Democrat Jeff Van Drew wins N.J.’s Second Congressional District
State Sen. Jeff Van Drew, a conservative Democrat long viewed as the heir apparent to the South Jersey congressional seat occupied for two decades by moderate Republican U.S. Rep. Frank LoBiondo, faced Republican challenger Seth Grossman.
Jeff Van Drew, a conservative Democratic state senator long viewed as the heir apparent to the South Jersey congressional seat occupied for two decades by moderate Republican U.S. Rep. Frank LoBiondo, won election Tuesday night in a tighter than expected race over his Republican challenger, attorney Seth Grossman.
Grossman, however, said he was not conceding the race and would revisit the returns Wednesday morning.
Van Drew, 65, a dentist by trade, was considered a shoo in for the Second Congressional District seat even before his longtime friend Grossman surprised his party by winning the GOP nomination. Grossman's victory party did not last long; within a week, video of him saying diversity is "a bunch of crap and un-American" was leaked by American Bridge, a pro-Democratic Super PAC dedicated to opposition research on behalf of Democrats.
Early returns had Grossman leading, but the Van Drew campaign declared victory just after 10 p.m. Tuesday, and said their candidate was ahead by high single digits. The campaign said the election featured "incredibly high-turnout." Van Drew had 52 percent of the vote to Grossman's 46 percent with 99 percent reporting.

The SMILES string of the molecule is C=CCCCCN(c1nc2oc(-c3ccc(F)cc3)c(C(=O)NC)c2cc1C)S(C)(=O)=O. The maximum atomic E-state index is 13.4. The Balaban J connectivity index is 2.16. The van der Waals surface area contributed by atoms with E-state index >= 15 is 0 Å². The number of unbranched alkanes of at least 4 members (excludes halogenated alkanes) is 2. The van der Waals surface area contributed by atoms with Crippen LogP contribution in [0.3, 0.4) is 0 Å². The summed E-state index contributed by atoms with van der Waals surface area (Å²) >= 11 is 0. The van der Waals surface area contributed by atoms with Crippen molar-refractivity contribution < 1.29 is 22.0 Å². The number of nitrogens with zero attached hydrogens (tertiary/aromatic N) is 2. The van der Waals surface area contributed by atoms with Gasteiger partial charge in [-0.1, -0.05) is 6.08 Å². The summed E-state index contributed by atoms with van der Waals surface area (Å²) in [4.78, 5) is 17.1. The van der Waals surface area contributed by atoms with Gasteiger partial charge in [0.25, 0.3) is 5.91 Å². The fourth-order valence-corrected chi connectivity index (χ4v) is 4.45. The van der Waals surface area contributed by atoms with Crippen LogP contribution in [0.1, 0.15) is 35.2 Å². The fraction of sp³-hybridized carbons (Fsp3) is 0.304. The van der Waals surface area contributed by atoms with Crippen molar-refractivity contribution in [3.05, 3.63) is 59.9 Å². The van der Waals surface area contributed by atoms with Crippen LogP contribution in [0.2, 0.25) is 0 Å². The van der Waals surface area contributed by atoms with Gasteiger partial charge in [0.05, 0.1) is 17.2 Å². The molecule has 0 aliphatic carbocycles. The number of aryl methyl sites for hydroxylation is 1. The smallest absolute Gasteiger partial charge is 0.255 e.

Van Drew called the race a "flashpoint election," and vowed to champion a new kind of leadership in Washington.
"The first piece I want to do is a resolution that would mandate that our Congress people behave like normal human beings," Van Drew told a crowd at the Claridge Hotel in Atlantic City. "We have a job to do with leadership. Leadership means that you work together.
"Before we are anything else, we are Americans," Van Drew said in the speech, which was broadcast live over Facebook. "We have to work together. Not in a mean spirited way. Not to destroy each other. But to actually get things done for Americans that live in this country, that live in New Jersey that live in South Jersey.
"Some people say we've got to make America great again," he added. "I say America is great."
Reached by telephone late Tuesday, Grossman said, "I'm going to bed because I'm tired. So much confusion. I just want to wait in the morning when I have a real clear picture."
Grossman was disavowed by the national Republican Congressional Committee, leaving him starving for cash and shunned, though never dropped by the local Republican party.
LoBiondo, with whom Grossman had tangled during the Tea Party era, never publicly endorsed him, though LoBiondo said on Election Day after voting that he might have campaigned with Grossman, but was never asked. The district includes all of Atlantic, Cape May, Cumberland and Salem counties, and parts of Gloucester, Burlington, Ocean and Camden counties.
Van Drew had long courted Republicans and independents in his elections to the State Senate from the First Legislative District, a deeply Republican district. He fended off four progressive challengers in the Democratic Primary, amid questions about his pro-gun stands. He has said he supports universal background checks, and his NRA rating plummeted.
The race was considered so lopsided that New Jersey pollster Patrick Murray refused to even poll the district, and said he would "walk off the Steel Pier" in Atlantic City if Grossman won.
Earlier Tuesday, Grossman, an attorney who served terms on the county Freeholder board and Atlantic City Council, told local radio talk show host Harry Hurley the bruising congressional campaign was like "playing Major League Baseball for the first time in your life."